Throughout the offseason, we’ll be profiling players who may end up in Denver when all is said and done with the 2017 NFL Draft. The Broncos clearly have plenty of holes to fill before they get back to Super-Bowl form and we’ll be examining a long list of players they may choose to help the franchise do just that.

Not only does Bucky Hodges have one of the catchiest names in the 2017 NFL draft, he’s one of the more intriguing prospects as well. At 6-foot-6, 257 pounds, Hodges didn’t play tight end until he arrived at Virginia Tech. As a dual threat quarterback in high school, it only took him one redshirt year to learn his new position. In his redshirt freshman season, Hodges was named a freshman All-American and since then he hasn’t looked back.

While only playing the position for three seasons before declaring for the draft, Hodges is still a raw right end. However, he can have an immediate impact in the NFL if his next team uses him properly. His combination of talent and potential make him a second to third round pick.

Strengths

When it comes to all-around football abilities, Hodges nearly has it all. He matches his ideal body frame with great athleticism—4.57 40-yard dash—and has the ability to read defenses using his high football I.Q. that he developed during his time as a quarterback.

As a receiver, he is also a dangerous weapon. Hodges uses his tremendous size to his advantage as he has a wide catch radius and often catches passes at their highest point, making it difficult for defenders to make plays on the ball. Hodges is a receiving threat all over the field, from out wide as a receiver to in the slot and even as an in-line tight end. He is also dangerous at all three levels of the field, especially as a deep threat in the middle.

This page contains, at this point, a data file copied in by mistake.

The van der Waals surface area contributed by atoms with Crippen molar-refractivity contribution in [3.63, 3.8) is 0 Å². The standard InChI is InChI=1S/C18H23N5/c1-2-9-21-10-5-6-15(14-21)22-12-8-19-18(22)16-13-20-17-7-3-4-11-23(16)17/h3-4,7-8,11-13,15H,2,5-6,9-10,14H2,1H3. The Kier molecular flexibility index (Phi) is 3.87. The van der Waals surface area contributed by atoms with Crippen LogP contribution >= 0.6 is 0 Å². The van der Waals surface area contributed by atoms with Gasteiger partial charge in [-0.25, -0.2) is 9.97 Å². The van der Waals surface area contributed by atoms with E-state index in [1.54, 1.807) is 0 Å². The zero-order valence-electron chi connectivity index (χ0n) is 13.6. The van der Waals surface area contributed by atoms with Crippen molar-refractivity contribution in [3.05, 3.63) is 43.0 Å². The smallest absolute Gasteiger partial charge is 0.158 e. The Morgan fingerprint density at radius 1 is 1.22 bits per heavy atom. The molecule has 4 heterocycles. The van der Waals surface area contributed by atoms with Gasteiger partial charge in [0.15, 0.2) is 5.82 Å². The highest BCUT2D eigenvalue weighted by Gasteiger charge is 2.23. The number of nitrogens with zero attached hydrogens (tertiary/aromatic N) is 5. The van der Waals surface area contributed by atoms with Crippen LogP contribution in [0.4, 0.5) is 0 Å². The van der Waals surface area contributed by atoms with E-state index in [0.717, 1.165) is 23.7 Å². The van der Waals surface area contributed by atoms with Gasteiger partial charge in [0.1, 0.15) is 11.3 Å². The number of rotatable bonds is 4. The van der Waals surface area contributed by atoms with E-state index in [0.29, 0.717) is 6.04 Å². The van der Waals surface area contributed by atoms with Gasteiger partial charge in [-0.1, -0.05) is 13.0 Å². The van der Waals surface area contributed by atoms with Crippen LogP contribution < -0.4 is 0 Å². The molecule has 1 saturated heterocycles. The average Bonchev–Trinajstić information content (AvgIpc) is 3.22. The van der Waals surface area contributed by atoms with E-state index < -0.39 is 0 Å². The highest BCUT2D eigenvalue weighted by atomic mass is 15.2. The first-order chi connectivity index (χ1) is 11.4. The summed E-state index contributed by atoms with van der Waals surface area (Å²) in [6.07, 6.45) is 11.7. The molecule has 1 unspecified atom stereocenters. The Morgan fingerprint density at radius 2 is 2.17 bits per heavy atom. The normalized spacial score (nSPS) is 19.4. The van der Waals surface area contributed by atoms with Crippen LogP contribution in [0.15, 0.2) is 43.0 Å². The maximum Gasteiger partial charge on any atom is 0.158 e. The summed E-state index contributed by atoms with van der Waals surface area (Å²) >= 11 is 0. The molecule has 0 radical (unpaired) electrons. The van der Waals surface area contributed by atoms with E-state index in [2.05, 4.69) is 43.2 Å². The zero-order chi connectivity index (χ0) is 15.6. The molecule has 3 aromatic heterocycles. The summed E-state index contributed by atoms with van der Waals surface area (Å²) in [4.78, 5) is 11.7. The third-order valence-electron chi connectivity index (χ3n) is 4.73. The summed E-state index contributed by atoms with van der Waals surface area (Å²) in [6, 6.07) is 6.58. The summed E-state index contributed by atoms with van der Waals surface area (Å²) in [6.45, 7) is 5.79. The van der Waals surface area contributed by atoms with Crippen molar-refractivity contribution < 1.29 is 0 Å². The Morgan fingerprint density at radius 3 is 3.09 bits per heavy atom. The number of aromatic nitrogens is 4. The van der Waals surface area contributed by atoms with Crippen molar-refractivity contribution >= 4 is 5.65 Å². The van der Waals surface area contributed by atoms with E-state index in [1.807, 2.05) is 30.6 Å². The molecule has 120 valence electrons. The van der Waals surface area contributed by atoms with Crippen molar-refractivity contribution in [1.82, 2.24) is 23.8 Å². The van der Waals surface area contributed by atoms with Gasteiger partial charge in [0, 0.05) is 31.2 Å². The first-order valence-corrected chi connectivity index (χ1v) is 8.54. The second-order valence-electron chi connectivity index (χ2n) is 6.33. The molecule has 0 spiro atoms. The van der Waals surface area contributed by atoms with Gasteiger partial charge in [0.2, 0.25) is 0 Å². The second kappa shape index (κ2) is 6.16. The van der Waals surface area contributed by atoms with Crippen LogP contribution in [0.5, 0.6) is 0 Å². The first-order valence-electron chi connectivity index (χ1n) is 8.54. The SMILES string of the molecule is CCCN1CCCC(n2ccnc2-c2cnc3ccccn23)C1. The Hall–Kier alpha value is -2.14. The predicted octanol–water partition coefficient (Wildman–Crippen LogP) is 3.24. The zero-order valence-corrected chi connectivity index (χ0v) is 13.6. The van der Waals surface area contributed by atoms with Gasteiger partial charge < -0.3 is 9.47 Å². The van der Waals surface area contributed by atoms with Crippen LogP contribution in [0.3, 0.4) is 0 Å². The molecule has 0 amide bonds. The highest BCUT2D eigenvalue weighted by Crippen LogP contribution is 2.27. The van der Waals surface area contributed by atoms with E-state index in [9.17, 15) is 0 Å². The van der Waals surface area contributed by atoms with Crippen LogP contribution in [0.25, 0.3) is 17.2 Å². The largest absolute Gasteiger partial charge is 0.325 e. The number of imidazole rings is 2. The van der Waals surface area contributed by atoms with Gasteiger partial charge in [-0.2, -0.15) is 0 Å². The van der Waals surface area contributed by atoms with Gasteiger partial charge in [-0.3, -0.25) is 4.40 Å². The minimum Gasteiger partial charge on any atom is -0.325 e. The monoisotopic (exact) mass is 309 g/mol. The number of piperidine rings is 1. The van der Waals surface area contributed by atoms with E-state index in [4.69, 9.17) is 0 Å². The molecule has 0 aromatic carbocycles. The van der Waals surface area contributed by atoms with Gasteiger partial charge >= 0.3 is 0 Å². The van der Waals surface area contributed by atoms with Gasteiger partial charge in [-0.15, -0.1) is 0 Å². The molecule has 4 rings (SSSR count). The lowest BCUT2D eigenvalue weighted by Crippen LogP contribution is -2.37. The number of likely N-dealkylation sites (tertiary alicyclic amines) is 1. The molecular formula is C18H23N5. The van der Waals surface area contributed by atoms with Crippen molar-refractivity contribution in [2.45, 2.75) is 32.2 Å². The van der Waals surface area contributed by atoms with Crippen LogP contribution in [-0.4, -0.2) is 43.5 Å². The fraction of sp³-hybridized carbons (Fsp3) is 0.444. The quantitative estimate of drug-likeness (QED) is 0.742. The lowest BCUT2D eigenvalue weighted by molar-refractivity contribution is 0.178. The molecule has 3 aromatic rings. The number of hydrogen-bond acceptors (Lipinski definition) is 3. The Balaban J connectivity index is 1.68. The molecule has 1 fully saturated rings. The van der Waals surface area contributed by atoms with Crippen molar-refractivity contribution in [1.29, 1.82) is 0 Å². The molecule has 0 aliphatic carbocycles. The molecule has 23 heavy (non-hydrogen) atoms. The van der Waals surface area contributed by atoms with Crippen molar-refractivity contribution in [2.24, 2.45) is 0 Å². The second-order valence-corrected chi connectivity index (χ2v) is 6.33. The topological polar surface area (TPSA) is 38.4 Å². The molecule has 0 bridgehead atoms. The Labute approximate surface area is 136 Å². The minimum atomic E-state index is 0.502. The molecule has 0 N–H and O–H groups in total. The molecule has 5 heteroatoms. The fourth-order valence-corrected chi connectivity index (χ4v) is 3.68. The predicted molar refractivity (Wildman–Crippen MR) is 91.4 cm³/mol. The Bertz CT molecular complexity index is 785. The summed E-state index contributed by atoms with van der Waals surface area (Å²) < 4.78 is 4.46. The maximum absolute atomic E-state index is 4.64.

Hodges combination of size and speed make him a nightmare matchup for both linebackers—as he is too fast—and corners—as he is too big.

Weaknesses

While most NFL prospects have played their respective positions for 10 to 15 years of their life, Hodges has only played tight end for three. Because of that, he is still raw and still has plenty of learning to do. Hodges needs to continue to improve as a route runner, specifically adjusting his routes in traffic and accelerating in and out of cuts.

He also needs to develop his blocking skills. While he has NFL size, he does not have much experience in blocking, which will likely lead to a rough transition to the NFL where he will certainly be asked to block if he wants to be an every down tight end.

Finally, and potentially most importantly for his style of play, Hodges needs to work on catching the ball. From easy passes to difficult ones, he has had problems holding on to the ball, even juggling many that he then catches. The ability to catch the ball with his hands, and not his body, will be crucial for his transition to the next level.

How he fits in Denver

The Broncos need a third pass catching weapon on offense, and while that could come in many forms, Hodges could provide that to the Broncos immediately. Although labeled a tight end, new offensive coordinator Mike McCoy could use Hodges all over the field and create matchup problems for opposing defenses. Paired with Demaryius Thomas and Emmanuel Sanders, opposing teams could find it difficult to guard all three players.

While Hodges would instantly be Denver’s best pass catching threat from the tight end position, he would need to significantly improve his blocking skills before he would be an every down tight end. With a second or third round draft pick, Denver could get a dangerous playmaking receiving threat.